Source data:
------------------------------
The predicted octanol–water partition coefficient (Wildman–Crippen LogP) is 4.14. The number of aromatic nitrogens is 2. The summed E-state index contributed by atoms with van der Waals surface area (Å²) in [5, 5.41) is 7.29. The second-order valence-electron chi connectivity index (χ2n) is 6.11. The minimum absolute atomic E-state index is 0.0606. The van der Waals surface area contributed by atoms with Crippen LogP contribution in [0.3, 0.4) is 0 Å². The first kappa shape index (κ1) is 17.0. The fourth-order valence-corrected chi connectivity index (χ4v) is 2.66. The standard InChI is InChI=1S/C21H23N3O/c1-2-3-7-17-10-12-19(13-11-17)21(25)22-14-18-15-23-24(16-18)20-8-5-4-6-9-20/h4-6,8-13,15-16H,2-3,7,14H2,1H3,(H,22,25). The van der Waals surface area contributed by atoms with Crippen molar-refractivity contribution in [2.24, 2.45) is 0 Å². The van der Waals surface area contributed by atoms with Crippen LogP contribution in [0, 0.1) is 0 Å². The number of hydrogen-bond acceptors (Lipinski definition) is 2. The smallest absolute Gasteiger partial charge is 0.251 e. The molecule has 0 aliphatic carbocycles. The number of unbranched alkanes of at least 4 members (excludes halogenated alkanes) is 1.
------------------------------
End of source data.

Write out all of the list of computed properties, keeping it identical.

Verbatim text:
The predicted octanol–water partition coefficient (Wildman–Crippen LogP) is 4.14. The number of aromatic nitrogens is 2. The summed E-state index contributed by atoms with van der Waals surface area (Å²) in [5, 5.41) is 7.29. The second-order valence-electron chi connectivity index (χ2n) is 6.11. The minimum absolute atomic E-state index is 0.0606. The van der Waals surface area contributed by atoms with Crippen LogP contribution in [0.3, 0.4) is 0 Å². The first kappa shape index (κ1) is 17.0. The fourth-order valence-corrected chi connectivity index (χ4v) is 2.66. The standard InChI is InChI=1S/C21H23N3O/c1-2-3-7-17-10-12-19(13-11-17)21(25)22-14-18-15-23-24(16-18)20-8-5-4-6-9-20/h4-6,8-13,15-16H,2-3,7,14H2,1H3,(H,22,25). The van der Waals surface area contributed by atoms with Crippen molar-refractivity contribution in [2.24, 2.45) is 0 Å². The van der Waals surface area contributed by atoms with Crippen LogP contribution in [0, 0.1) is 0 Å². The number of hydrogen-bond acceptors (Lipinski definition) is 2. The smallest absolute Gasteiger partial charge is 0.251 e. The molecule has 0 aliphatic carbocycles. The number of unbranched alkanes of at least 4 members (excludes halogenated alkanes) is 1.